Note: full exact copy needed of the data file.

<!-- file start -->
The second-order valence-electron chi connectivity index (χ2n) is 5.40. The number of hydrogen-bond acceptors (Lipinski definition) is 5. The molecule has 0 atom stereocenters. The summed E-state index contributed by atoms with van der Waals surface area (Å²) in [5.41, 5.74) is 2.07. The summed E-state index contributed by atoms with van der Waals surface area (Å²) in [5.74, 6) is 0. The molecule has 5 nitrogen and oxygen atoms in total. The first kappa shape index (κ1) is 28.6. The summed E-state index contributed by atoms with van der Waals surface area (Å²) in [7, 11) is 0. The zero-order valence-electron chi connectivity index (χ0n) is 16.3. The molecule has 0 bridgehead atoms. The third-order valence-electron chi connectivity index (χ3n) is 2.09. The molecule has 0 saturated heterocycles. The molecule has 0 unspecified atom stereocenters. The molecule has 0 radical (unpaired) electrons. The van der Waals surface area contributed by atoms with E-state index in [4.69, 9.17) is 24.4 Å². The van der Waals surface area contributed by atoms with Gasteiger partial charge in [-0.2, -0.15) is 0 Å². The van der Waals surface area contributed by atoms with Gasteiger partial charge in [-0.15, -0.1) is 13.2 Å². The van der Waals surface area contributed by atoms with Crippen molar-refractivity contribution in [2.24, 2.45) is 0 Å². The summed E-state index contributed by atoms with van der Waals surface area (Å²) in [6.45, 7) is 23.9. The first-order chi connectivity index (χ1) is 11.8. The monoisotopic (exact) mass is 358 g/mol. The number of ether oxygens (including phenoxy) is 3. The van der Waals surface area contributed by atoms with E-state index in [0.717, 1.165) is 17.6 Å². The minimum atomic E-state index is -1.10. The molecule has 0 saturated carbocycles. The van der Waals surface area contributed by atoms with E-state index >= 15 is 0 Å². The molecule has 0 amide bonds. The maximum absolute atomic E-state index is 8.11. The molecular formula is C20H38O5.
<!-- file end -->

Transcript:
The second-order valence-electron chi connectivity index (χ2n) is 5.40. The number of hydrogen-bond acceptors (Lipinski definition) is 5. The molecule has 0 atom stereocenters. The summed E-state index contributed by atoms with van der Waals surface area (Å²) in [5.41, 5.74) is 2.07. The summed E-state index contributed by atoms with van der Waals surface area (Å²) in [5.74, 6) is 0. The molecule has 5 nitrogen and oxygen atoms in total. The first kappa shape index (κ1) is 28.6. The summed E-state index contributed by atoms with van der Waals surface area (Å²) in [7, 11) is 0. The zero-order valence-electron chi connectivity index (χ0n) is 16.3. The molecule has 0 bridgehead atoms. The third-order valence-electron chi connectivity index (χ3n) is 2.09. The molecule has 0 saturated heterocycles. The molecule has 0 unspecified atom stereocenters. The molecule has 0 radical (unpaired) electrons. The van der Waals surface area contributed by atoms with E-state index in [4.69, 9.17) is 24.4 Å². The van der Waals surface area contributed by atoms with Gasteiger partial charge in [-0.2, -0.15) is 0 Å². The van der Waals surface area contributed by atoms with Gasteiger partial charge in [-0.15, -0.1) is 13.2 Å². The van der Waals surface area contributed by atoms with Crippen molar-refractivity contribution in [2.24, 2.45) is 0 Å². The summed E-state index contributed by atoms with van der Waals surface area (Å²) in [6.45, 7) is 23.9. The first-order chi connectivity index (χ1) is 11.8. The monoisotopic (exact) mass is 358 g/mol. The number of ether oxygens (including phenoxy) is 3. The van der Waals surface area contributed by atoms with E-state index in [0.717, 1.165) is 17.6 Å². The minimum atomic E-state index is -1.10. The molecule has 0 saturated carbocycles. The van der Waals surface area contributed by atoms with E-state index >= 15 is 0 Å². The molecule has 0 amide bonds. The maximum absolute atomic E-state index is 8.11. The molecular formula is C20H38O5.